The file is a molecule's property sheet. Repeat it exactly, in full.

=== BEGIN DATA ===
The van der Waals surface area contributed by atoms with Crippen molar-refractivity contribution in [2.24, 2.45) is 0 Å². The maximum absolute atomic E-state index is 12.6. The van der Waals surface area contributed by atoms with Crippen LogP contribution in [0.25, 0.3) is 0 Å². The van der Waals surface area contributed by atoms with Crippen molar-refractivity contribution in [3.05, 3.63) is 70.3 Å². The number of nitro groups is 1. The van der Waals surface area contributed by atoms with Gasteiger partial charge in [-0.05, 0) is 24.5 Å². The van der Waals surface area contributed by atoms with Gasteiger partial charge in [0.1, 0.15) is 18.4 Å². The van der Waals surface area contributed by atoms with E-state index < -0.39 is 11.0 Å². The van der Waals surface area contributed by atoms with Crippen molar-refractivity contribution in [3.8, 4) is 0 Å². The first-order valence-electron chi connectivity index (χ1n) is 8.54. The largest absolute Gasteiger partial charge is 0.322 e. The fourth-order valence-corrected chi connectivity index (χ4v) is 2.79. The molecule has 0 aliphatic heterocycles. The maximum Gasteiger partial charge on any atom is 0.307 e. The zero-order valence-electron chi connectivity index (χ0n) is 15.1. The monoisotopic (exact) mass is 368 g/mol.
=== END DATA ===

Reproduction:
The van der Waals surface area contributed by atoms with Crippen molar-refractivity contribution in [2.24, 2.45) is 0 Å². The maximum absolute atomic E-state index is 12.6. The van der Waals surface area contributed by atoms with Crippen LogP contribution in [0.25, 0.3) is 0 Å². The van der Waals surface area contributed by atoms with Crippen molar-refractivity contribution in [3.05, 3.63) is 70.3 Å². The number of nitro groups is 1. The van der Waals surface area contributed by atoms with Gasteiger partial charge in [-0.05, 0) is 24.5 Å². The van der Waals surface area contributed by atoms with Gasteiger partial charge in [0.1, 0.15) is 18.4 Å². The van der Waals surface area contributed by atoms with E-state index < -0.39 is 11.0 Å². The van der Waals surface area contributed by atoms with Crippen molar-refractivity contribution in [3.8, 4) is 0 Å². The first-order valence-electron chi connectivity index (χ1n) is 8.54. The largest absolute Gasteiger partial charge is 0.322 e. The fourth-order valence-corrected chi connectivity index (χ4v) is 2.79. The molecule has 0 aliphatic heterocycles. The maximum Gasteiger partial charge on any atom is 0.307 e. The zero-order valence-electron chi connectivity index (χ0n) is 15.1. The monoisotopic (exact) mass is 368 g/mol.